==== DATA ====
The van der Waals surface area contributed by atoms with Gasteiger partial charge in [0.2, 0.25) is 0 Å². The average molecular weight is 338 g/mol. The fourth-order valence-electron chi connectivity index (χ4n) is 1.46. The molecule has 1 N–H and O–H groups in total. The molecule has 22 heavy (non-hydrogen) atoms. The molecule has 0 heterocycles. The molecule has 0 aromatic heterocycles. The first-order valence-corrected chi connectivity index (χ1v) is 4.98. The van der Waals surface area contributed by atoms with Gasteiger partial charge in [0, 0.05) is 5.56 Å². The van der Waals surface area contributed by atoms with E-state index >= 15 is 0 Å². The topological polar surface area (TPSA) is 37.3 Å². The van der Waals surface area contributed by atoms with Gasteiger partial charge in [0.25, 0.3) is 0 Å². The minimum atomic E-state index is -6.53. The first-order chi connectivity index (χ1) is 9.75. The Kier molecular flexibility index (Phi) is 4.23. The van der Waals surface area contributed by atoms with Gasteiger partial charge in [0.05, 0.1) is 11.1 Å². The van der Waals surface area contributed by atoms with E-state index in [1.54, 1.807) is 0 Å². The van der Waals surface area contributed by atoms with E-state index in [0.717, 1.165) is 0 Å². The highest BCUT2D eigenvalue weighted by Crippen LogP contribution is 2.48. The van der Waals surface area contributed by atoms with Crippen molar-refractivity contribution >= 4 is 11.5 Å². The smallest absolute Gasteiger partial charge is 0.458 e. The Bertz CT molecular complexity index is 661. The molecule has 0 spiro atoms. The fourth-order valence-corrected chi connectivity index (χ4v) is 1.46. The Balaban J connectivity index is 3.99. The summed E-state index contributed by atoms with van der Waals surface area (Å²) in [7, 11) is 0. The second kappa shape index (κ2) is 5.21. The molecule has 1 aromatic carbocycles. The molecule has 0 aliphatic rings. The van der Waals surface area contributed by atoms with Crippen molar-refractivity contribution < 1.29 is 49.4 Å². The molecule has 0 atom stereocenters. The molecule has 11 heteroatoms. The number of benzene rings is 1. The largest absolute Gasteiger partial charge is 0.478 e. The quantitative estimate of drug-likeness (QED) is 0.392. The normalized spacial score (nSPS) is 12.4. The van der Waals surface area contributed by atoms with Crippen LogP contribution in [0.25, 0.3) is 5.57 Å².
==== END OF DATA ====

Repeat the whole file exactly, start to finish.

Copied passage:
The van der Waals surface area contributed by atoms with Gasteiger partial charge in [0.2, 0.25) is 0 Å². The average molecular weight is 338 g/mol. The fourth-order valence-electron chi connectivity index (χ4n) is 1.46. The molecule has 1 N–H and O–H groups in total. The molecule has 22 heavy (non-hydrogen) atoms. The molecule has 0 heterocycles. The molecule has 0 aromatic heterocycles. The first-order valence-corrected chi connectivity index (χ1v) is 4.98. The van der Waals surface area contributed by atoms with Gasteiger partial charge in [0, 0.05) is 5.56 Å². The van der Waals surface area contributed by atoms with E-state index >= 15 is 0 Å². The topological polar surface area (TPSA) is 37.3 Å². The van der Waals surface area contributed by atoms with Gasteiger partial charge in [0.25, 0.3) is 0 Å². The minimum atomic E-state index is -6.53. The first-order chi connectivity index (χ1) is 9.75. The Kier molecular flexibility index (Phi) is 4.23. The van der Waals surface area contributed by atoms with Gasteiger partial charge in [0.05, 0.1) is 11.1 Å². The van der Waals surface area contributed by atoms with E-state index in [1.54, 1.807) is 0 Å². The van der Waals surface area contributed by atoms with E-state index in [0.717, 1.165) is 0 Å². The highest BCUT2D eigenvalue weighted by Crippen LogP contribution is 2.48. The van der Waals surface area contributed by atoms with Crippen molar-refractivity contribution >= 4 is 11.5 Å². The smallest absolute Gasteiger partial charge is 0.458 e. The Bertz CT molecular complexity index is 661. The molecule has 0 spiro atoms. The fourth-order valence-corrected chi connectivity index (χ4v) is 1.46. The Balaban J connectivity index is 3.99. The summed E-state index contributed by atoms with van der Waals surface area (Å²) in [7, 11) is 0. The second kappa shape index (κ2) is 5.21. The molecule has 1 aromatic carbocycles. The molecule has 0 aliphatic rings. The van der Waals surface area contributed by atoms with Crippen molar-refractivity contribution < 1.29 is 49.4 Å². The molecule has 0 atom stereocenters. The molecule has 11 heteroatoms. The number of benzene rings is 1. The largest absolute Gasteiger partial charge is 0.478 e. The quantitative estimate of drug-likeness (QED) is 0.392. The normalized spacial score (nSPS) is 12.4. The van der Waals surface area contributed by atoms with Crippen LogP contribution in [0.25, 0.3) is 5.57 Å².